Where Does Wentz Go From Here?
By Jamie Garwood
Carson Wentz, endured a rollercoaster game on Halloween Sunday, an eery microcosm of his pro career so far. Jamie Garwood compares the fortunes of the Colts QB with that of Sunday’s opponent as well as his 2016 NFL Draft counterparts:
In The Beginning...
In the annals of drafts and busts which are always deemed successful by whether or not your first round quarterback lands, the 2016 Draft is one of those weird parallel dimensions where you look back now and wonder why or how two teams – The Los Angeles Rams and Philadelphia Eagles – were fighting over Jared Goff and Carson Wentz. The former, a pocket passer from the Pac-12 who showed poise and some athletic ability, was the apple of The Rams eye – the possibility of being married with the offensive play calling genius of Sean McVay was mouth-watering as he handed it off to Todd Gurley.
The Eagles were rebuilding (sounds familiar) and felt that Carson Wentz was the perfect fit. Wentz hailed from the North Dakota State Bison which won the FCS Division 1 Championship each season he was there; his senior season garnered much attention with 17 touchdowns and four interceptions, along with six rushing touchdowns. Yet in the same year he suffered a broken wrist, missing eight games of the season and returning for the postseason and the FCS title game. Wentz’ bad luck with injuries would become a staple of his career.
In his second season in Philly, Wentz started the season brilliantly, with whispers of him in the MVP discussion before a rushing touchdown attempt at the goal-line – in a head-to-head match-up versus Goff and the Rams in Los Angeles – led to him suffering a torn ACL. His season was over but, not for his team; back-up Nick Foles led the Eagles to an unlikely Super Bowl triumph versus the New England Patriots. Wentz cheered from the sidelines as Foles’ near perfect performance went into folklore.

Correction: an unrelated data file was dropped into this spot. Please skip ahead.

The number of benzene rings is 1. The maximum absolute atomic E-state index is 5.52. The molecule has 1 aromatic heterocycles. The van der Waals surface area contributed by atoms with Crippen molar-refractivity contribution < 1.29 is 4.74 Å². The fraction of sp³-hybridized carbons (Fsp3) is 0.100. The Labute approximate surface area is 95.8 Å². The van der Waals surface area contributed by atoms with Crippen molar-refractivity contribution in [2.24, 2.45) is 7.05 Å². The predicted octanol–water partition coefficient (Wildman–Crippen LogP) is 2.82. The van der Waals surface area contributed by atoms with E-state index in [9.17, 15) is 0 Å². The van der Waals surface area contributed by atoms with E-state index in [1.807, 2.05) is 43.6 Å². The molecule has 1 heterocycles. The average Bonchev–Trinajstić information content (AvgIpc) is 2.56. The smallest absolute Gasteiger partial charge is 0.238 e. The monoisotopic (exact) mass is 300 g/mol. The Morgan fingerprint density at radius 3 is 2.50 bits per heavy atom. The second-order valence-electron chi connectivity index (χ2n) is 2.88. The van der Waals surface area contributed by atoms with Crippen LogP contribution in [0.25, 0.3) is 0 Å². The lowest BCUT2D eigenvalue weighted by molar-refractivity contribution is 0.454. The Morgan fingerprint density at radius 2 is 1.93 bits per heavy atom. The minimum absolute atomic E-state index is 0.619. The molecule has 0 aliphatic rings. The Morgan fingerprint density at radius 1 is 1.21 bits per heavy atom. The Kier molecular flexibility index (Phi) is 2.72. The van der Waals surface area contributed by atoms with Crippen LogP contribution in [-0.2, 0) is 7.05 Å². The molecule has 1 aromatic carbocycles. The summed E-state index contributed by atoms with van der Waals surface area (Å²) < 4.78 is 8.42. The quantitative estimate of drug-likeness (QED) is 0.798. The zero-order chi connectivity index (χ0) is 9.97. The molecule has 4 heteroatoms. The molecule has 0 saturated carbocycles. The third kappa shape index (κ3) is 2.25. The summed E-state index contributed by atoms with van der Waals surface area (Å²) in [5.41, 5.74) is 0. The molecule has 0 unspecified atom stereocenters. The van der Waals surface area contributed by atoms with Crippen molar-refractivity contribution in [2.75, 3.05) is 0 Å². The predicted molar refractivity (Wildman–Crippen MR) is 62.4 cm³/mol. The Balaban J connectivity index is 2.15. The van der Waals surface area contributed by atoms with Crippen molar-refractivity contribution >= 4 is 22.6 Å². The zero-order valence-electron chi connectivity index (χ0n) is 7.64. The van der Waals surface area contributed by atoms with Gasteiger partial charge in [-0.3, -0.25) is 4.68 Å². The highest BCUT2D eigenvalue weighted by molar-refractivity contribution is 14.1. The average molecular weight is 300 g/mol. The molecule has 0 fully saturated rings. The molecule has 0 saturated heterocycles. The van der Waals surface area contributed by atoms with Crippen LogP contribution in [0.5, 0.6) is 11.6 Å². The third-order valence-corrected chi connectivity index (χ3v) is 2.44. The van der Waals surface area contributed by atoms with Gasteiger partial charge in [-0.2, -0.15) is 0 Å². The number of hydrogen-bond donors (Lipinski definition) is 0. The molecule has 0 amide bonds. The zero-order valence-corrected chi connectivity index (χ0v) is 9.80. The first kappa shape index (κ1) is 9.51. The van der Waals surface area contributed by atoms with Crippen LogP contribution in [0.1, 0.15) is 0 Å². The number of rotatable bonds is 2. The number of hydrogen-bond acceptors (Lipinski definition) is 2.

A Fresh Start
The next season, Wentz did not start the season owing to continued recovery from the ACL. When he did start they experienced a 5-6 record. A back injury put paid to him in the playoffs as Foles took over once again. In 2019, the Eagles exercised their option on Wentz, but the postseason ended in further defeat and injury, a concussion inflcited by Jadeveon Clowney meant he played only nine snaps in a 17-9 playoff defeat. His postseason record is 0-1.
In what would become his last season in Philadelphia, the Eagles eventually benched Wentz when the hope of playoff football was lost, a season when the Washington Football Team won the NFC East with a losing record and hosted the eventual champions Tampa Bay Buccaneers in the playoffs. Wentz had 12 starts and finished with a record of 3-8-1 before Jalen Hurts came in for the Week 14 match up at home to the New Orleans Saints – gaining a rookie debut victory.
This is my starting point of discussing Carson Wentz; he was traded to the Indianapolis Colts in the 2021 offseason. With Philip Rivers retiring from football this meant a reconnection with head coach Frank Reich who was offensive co-ordinator for the Eagles during Wentz’s best season of his career. If anyone could salvage Wentz, it was Reich.
A Nightmare Halloween
Yet his tenure in Indy has begun as inauspiciously as it ended in Philly; the Colts currently sit at 3-5, three games behind the Tennessee Titans who beat them in their house yesterday despite a 14-0 first quarter lead for the Colts. Watching the game it seemed like Carson Wentz did everything in his power to lose the game, culminating in a disastrous 2 yard interception return when in danger of taking a safety – throwing the ball away would have been a much wiser option. That gave the Titans 31-24 lead, but Wentz found the power to marshal a five play, 75 yard drive for Jonathan Taylor to rush and level the game. – alleviated by a terrible defensive pass interference by the Titans (more on that later).